# What size of "I" beam to use?

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#### richard7761

I live in a middle house of a block of three. The two partition walls, dividing the block into three houses, are made of concrete 22.5Cm thick.

On the ground floor, there is a brick wall, set in the middle, that runs from one partition wall to the other. The ceiling joists rest on the middle internal wall, they do not go from the front wall to the back wall without support in the middle. (In fact the joists are in length are just over half the distance of the width of the house, so they have to rest on the middle wall).

I'm going to remove one end of this internal wall. I'm removing a 3m length of it. So, I have to put up an "I" beam to hold the ceiling up- one end set into a partition wall, the other resting on the remaining middle internal wall.

Okay, what size should this "I" beam be? A friend did the same alteration and used a 9" x 4" beam. I thought 7" x 4" might be okay. What think? Thanks.

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#### richard7761

This picture shows pretty much the engineering situation. Except it's bedrooms on the second floor.

I could probably calculate the beam size, if I knew what the regulations were.

You see the "I" beam in red in the picture. That would be 3m in length.

Let me just say I took the picture from here:

http://www.beamcalcs.com/instant/calc9_form.php

I could get a professional answer for £50, apparantly.

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#### RedHerring2

The professional answer should come with a degree of indemnity.
The opinion on here has no such indemnity.

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#### richard7761

The professional answer should come with a degree of indemnity.
The opinion on here has no such indemnity.

Hi. Yes. I'm figuring the "procedure" for this kind of DIY work, putting up an "I" beam, in the circumstances indicated, is to obtain a beam size based on a professional service. That will be required in many circumstances I imagine (if not all perhaps).

No doubt that folks here, by calculation or years of experience, could tell me the beam size and know that their advice is good and fulfills regulations.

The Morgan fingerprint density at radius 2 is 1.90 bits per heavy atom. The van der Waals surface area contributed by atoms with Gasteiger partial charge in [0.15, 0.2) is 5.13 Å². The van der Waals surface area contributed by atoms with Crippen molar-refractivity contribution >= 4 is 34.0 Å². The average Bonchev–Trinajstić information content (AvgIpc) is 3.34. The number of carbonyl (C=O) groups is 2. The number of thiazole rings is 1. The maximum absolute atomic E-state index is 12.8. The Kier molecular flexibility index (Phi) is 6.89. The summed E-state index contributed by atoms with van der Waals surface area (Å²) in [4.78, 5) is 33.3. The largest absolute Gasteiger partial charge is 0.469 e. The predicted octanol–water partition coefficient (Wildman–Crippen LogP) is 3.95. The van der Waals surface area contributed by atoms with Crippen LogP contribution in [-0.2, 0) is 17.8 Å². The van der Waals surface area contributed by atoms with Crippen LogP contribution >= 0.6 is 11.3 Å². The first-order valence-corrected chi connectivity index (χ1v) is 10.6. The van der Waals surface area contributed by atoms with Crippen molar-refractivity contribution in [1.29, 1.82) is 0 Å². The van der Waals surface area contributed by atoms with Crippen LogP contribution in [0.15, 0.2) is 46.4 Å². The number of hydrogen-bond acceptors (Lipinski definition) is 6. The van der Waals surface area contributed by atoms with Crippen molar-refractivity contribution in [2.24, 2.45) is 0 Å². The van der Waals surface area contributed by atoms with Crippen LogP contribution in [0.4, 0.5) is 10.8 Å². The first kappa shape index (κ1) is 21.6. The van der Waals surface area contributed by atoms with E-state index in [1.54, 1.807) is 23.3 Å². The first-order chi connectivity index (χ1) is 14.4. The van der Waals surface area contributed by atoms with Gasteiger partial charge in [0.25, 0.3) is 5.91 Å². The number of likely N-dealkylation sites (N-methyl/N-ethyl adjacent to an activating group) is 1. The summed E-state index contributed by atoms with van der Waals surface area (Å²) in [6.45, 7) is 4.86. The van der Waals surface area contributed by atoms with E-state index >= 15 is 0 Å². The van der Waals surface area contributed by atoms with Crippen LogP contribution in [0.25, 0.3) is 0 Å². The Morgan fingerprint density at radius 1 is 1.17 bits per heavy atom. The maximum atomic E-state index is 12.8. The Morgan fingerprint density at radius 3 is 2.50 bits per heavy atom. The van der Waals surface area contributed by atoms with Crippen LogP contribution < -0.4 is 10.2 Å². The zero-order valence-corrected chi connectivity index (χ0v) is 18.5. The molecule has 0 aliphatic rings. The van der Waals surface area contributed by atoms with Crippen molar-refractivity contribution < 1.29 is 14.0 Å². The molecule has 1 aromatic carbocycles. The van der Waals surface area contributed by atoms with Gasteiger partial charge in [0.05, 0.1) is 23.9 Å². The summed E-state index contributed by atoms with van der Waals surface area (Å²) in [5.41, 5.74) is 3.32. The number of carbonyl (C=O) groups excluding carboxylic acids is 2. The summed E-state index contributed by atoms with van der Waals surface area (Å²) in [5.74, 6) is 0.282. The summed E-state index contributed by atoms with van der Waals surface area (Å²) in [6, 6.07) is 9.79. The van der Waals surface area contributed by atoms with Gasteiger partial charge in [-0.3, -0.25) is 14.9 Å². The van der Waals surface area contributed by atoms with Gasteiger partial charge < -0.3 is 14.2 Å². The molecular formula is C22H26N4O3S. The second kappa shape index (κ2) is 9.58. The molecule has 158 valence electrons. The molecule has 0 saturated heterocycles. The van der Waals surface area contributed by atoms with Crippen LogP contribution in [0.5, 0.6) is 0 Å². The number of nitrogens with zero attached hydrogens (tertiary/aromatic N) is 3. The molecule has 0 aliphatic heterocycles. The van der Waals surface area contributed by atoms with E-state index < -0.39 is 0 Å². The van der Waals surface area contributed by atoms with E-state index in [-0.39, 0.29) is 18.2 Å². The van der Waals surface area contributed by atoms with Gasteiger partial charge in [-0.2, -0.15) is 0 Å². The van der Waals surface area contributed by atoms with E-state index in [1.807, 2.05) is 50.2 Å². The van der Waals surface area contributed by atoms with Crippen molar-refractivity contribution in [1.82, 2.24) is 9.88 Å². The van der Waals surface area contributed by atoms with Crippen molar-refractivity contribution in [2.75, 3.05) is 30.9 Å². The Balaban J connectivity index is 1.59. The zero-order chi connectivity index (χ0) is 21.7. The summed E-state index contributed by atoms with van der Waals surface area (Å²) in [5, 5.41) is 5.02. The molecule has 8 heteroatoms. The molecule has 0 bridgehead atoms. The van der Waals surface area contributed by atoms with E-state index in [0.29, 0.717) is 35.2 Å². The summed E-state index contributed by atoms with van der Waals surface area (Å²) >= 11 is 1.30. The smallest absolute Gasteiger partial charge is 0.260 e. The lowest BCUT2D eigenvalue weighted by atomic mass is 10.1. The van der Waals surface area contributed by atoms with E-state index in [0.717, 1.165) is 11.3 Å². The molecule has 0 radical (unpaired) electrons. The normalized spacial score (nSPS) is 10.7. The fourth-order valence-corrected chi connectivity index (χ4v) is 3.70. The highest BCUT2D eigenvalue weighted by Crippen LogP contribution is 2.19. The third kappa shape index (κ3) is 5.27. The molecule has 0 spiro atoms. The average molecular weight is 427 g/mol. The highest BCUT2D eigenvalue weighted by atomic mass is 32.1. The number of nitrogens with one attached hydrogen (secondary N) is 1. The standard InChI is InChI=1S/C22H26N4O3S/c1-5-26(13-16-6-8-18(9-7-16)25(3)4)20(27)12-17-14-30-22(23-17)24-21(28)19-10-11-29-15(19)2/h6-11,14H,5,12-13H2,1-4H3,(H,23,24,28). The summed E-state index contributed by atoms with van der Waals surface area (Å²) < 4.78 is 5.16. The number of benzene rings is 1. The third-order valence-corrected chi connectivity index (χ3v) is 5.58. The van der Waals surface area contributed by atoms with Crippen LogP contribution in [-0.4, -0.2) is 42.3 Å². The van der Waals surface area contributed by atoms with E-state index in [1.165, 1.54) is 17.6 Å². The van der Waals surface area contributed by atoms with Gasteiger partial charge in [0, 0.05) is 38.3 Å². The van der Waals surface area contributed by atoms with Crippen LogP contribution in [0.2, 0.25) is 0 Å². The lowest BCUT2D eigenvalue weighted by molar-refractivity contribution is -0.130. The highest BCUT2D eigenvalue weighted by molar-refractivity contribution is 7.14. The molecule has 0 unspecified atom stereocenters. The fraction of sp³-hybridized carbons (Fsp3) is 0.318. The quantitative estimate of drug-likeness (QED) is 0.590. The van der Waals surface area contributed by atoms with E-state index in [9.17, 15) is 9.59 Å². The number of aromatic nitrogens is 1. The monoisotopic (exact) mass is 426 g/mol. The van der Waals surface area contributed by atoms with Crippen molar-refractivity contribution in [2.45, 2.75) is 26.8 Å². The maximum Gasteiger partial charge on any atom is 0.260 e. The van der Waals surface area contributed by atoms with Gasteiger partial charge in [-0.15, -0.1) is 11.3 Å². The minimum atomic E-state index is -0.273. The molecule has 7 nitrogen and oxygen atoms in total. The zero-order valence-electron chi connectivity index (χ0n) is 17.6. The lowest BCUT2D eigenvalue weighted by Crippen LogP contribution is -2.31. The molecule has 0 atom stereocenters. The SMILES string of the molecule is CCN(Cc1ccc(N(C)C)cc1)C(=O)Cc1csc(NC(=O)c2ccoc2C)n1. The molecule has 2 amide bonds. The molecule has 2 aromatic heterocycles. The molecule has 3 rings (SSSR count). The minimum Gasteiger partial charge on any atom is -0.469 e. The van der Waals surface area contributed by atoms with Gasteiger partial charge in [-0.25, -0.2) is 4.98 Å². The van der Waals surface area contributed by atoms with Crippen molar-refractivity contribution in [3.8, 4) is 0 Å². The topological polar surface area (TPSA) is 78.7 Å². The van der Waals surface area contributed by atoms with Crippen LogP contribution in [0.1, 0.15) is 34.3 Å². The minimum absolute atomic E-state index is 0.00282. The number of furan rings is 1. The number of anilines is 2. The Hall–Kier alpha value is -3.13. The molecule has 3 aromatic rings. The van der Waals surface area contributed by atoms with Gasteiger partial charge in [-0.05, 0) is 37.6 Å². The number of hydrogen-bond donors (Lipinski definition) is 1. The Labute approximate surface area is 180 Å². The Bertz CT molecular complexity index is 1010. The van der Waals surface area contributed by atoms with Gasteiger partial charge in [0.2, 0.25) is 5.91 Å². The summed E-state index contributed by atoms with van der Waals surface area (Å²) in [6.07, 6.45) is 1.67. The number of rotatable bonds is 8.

But, I understand that few would want, and not unreasonably, to give the advice.

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#### RedHerring2

Is the work subject to BC? In which case BC will want a professional opinion.

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#### ryme64

What is the width of the wall you are removing?

#### ^woody^

I could probably calculate the beam size, if I knew what the regulations were.

Here we go

Work out your loadings in kN and multiply by 1.4 or 1.6 for the design load

Use W/2 and WL/8 to get your max shear force and bending moment

Get a trial section modulus - Sx = Mu x 10^3/Pb

Check the bending moment of the section - Mc = Sx X Py x 10^3/10^6

Check the design shear capacity of the section - Pv = (0.6Py x D x t) / 10^3

Check for deflection - (5 x W x L^3 x 10^3) / 384 x E x I x 10 ^4

Then do the padstones - but that's for another thread

Alternatively, if your friend did the same alteration, and it is still standing, then why not just use the same beam?

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#### richard7761

Is the work subject to BC? In which case BC will want a professional opinion.

I assume you mean Building Control. I think this is this essential factor that I was not thinking of much in my first post. My home is not a private home so alterations wil be subject to Bulding Control.

So, it must surely be that I cannot avoid having to obtain a professional opinion. My friend does live in his own home, so I suppose he could get by without seeking professional assistance. I feel sure I do not have as much DIY scope with regard to how I come up with the size of "I" beam.

#### Static

Urm, are you saying this is a rented property or leasehold?
Either way you need permission from the property owner as well..

As far as the design of the beam goes i would recommend designing to BS5950 to comply with building regs part A.. you need to be a competent person to design the beam..
You will also need to assess the overall structure for stability, assess existing foundations to take the new loading, padstones and masonry checks if small piers are required..

In the end its often best to get something designed by a professional structural engineer who has some PI insurance..

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#### richard7761

In the end its often best to get something designed by a professional structural engineer who has some PI insurance..

Yep, I think I will have no option but to get a professional to state the size of the beam, irrespective of whether I can calculate it myself.

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